BMW X1 Plug-In Hybrid Launching In 2016

AUG 23 2015 BY STAFF 14

New 2016 BMW X1

Newly Re-Designed  2016 BMW X1

2016 BMW X1 Interior

2016 BMW X1 Interior

BMW will add a new plug-in hybrid to its lineup next year. The newly unveiled BMW X1 will share the same drivetrain as the 2 Series Active Tourer hybrid.

Likely to debut as the X1 xDrive30e, the hybrid will use a 2.0 liter four-cylinder engine mated to an 88hp / 136 Nm/100 lb-ft of torque electric motor powering the rear wheels through a two-speed transmission. The total power output is expected to be slightly above 200 horsepower.

The total fuel consumption rating is said to fall around 100 mpg. (Euro)

Additional details at source link below.


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14 Comments on "BMW X1 Plug-In Hybrid Launching In 2016"

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“The total fuel consumption rating is said to fall around 100 mpg.”

What does that mean???

Certainly it won’t get 100 mpg when driving on gas.
Or maybe it’s a “MPGe” electric efficiency?
Or, most likely, it’s a completely misleading and mostly meaningless figure from the Euro test cycle that doesn’t account for any of the electrical energy that’s used.

Point is, without explaining where that “100 mpg” metric comes from, you’re doing the reader a disservice.

It states (Euro), which would mean to start off with a full battery, drive electric only until it’s empty and then drive ICE. They don’t count the electricity used nor what source it comes from.
Not nice but that’s the current regulation.

If you want to know it’s meaning, just study the NEDC/NEFZ rule “ECE R 101” for PHEVS. That’s a very… erm… easy to understand formular which has surely be made to fool… erm… educate the average Joe about consumption:

As far as I understand it, it somehow foctors in that you (should) charge your PHEV every 25 km / 15 miles. But I need to do an Excel-Sheet to see, how this will play out in the formular with different battery sizes.

The google translate link doesn’t seem to work. Try to put in this link in the translator:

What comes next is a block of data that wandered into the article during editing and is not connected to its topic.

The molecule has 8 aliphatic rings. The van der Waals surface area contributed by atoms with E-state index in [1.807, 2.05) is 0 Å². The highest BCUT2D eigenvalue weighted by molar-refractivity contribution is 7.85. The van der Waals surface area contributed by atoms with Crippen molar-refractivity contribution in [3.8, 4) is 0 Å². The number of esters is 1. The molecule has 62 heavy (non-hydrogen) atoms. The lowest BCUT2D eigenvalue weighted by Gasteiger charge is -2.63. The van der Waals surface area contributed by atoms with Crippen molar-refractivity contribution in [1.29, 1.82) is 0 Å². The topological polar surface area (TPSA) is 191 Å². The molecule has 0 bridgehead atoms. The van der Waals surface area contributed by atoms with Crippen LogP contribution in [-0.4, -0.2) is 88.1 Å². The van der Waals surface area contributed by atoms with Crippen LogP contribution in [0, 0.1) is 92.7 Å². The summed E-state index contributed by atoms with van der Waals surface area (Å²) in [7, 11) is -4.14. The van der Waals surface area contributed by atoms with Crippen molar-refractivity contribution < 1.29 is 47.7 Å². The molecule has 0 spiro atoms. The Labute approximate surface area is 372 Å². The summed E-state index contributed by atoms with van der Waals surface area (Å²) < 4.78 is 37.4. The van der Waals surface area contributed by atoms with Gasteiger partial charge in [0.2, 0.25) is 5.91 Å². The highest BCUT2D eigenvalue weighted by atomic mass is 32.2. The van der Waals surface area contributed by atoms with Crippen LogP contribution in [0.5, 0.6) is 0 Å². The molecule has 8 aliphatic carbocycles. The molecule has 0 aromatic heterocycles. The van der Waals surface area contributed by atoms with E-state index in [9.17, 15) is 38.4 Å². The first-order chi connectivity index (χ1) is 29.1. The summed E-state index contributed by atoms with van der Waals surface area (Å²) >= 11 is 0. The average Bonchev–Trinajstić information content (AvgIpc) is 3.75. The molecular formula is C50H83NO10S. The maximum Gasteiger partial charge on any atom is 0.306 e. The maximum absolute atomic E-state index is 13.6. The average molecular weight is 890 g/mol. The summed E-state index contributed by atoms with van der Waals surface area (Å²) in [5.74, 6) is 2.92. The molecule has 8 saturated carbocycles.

The formular is at 2.2

NEDC fuel consumption is average consumption over electric or blended range (whatever it is) plus 25 km in charge sustaining mode.

It certainly doesn’t fit to everyones driving patterns, but it gives numbers that are reasonably comparable between different PHEVs.

You have to use the Metric System to understand this, forget about MPG and MPGE it is out dated.

Im general divide by 2 if you want to take into consideration the fuel used to make the electricity. So 100 MPGe is about 50 MPG.

This is a pretty interesting competitor to the Audi A3 E-tron and (despite the differences in range) the new Volt. Given America’s love affair with small crossovers, this will be interesting indeed…

How about getting a new ActiveE out?

“Likely to debut as the X1 xDrive30e”
That just rolls off the tongue :/

Don’t it though.

Saw an X1 with that orange paint from a block away yesterday and thought it was a prototype Bolt. Guess I got Chevys on the brain. But they do look, kinda, similar.
When did the X1 get released? I don’t think I have seen one until yesterday. Either they aren’t selling very well or they are pretty new.

X1’s are all over the place, where I am. They fit the CUV part of the menu perfectly. Without battery talk, I’m doubting the unibody has the space for any serious kwh.

I bet BMW will be burning the candle at both ends, for a while.

Mass-market handicapped EREV/BEV (tanks/styling)
– or –
Feeble PHEV drive tranes, in their more sexy cars

I see X5’s and X6’s fairly frequently, but I haven’t noticed an X1 til yesterday. I would really like to have an EREV CUV with at least 24 miles of AER, but I just don’t see it happening for $35k or less.